It is by chance that Mala and Edek meet. Edek and Wieslaw have developed an escape plan, foreseeing that everyone in the camp will be killed if the Nazis think that the Russians will overrun the complex. Mala becomes a key figure in helping procure a permission paper that is required to fool the camp guards. It is while working together that they fall in love, which, to Edek, means that Mala must escape with them.
I like reading history books but also love historical fiction. This story and the detailed descriptions of the activities, personalities, and surroundings put together a lot of the information that I’ve learned about the Nazi camps. It treated me to a third dimension – the dimension of first-person descriptions of actual experiences – to my backlog of facts.
At the end of the book, the author notes the many firsthand accounts of Holocaust survivors and witnesses she used to build the story.
For example, Wieslaw Kielar, who never got to attempt the escape, survived Auschwitz and became a filmmaker and author. He wrote detailed information about Edek and Mala and their escape in his book Anus Mundi. If you visit Auschwitz, there are two locks of hair from Mala and Edek that Kielar donated to the museum.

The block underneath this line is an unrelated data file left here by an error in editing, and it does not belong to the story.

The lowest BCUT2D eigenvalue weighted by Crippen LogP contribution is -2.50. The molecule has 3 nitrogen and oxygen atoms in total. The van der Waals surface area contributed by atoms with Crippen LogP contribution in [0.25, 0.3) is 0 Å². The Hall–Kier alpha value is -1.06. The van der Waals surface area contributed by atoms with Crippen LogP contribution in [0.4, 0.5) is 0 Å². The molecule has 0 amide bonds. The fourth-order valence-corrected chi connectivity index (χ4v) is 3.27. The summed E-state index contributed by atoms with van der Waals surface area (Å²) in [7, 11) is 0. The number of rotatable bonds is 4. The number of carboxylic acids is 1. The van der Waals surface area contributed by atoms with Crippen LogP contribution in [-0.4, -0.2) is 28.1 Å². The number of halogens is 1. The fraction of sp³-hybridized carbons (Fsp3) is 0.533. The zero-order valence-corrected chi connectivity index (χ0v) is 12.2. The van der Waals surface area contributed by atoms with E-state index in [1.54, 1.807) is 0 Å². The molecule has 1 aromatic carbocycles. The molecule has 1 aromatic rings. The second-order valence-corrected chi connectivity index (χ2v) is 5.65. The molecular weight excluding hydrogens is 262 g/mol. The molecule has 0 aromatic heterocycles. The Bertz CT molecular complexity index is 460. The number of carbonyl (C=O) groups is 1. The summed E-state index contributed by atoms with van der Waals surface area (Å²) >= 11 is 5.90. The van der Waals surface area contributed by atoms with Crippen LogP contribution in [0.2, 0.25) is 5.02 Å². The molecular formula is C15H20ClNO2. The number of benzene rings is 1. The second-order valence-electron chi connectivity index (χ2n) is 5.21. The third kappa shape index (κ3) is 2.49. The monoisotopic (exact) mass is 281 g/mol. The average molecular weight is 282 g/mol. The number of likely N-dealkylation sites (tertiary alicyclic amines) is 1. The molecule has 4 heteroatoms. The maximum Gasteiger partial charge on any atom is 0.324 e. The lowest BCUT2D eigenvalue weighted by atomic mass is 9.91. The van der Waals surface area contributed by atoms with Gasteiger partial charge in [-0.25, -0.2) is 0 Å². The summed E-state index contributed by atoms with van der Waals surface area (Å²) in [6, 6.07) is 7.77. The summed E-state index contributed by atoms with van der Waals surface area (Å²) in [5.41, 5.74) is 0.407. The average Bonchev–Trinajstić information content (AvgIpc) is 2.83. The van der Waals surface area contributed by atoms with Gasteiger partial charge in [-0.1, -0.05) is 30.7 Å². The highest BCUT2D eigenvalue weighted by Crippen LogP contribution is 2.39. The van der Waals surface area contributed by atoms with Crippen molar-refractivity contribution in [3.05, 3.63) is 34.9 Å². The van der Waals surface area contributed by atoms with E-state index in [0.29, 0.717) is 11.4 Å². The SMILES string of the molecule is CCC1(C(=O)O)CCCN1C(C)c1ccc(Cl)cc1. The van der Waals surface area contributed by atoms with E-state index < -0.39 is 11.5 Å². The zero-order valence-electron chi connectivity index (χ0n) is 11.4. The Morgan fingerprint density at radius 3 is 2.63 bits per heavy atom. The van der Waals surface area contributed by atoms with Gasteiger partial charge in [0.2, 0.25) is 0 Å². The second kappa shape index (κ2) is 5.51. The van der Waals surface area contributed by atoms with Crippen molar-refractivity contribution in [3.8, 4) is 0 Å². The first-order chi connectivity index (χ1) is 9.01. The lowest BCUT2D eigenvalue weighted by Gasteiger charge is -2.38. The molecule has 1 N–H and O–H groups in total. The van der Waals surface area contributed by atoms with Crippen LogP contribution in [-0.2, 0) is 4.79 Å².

Similarly, many of the characters in Midwood’s story have real counterparts in H. Langbein’s study People in Auschwitz. She stayed obsessively true to the people, their roles, and their contexts.
I appreciate Midwood characterizing sympathetic German soldiers. Members of the Third Reich are typically lumped together as evil incarnate, but many Nazi officers and soldiers did not like Hitler, could not understand the murdering of hundreds of thousands of prisoners, and were horrified at how prisoners were brutally treated. One key SS officer in the story subverts his Nazi principles, helps ease the horror of living at Auschwitz for prisoners, and puts himself in great danger by helping Edek. He didn’t earn a lot of sympathy from me, but it was interesting to see him struggle with his guilt.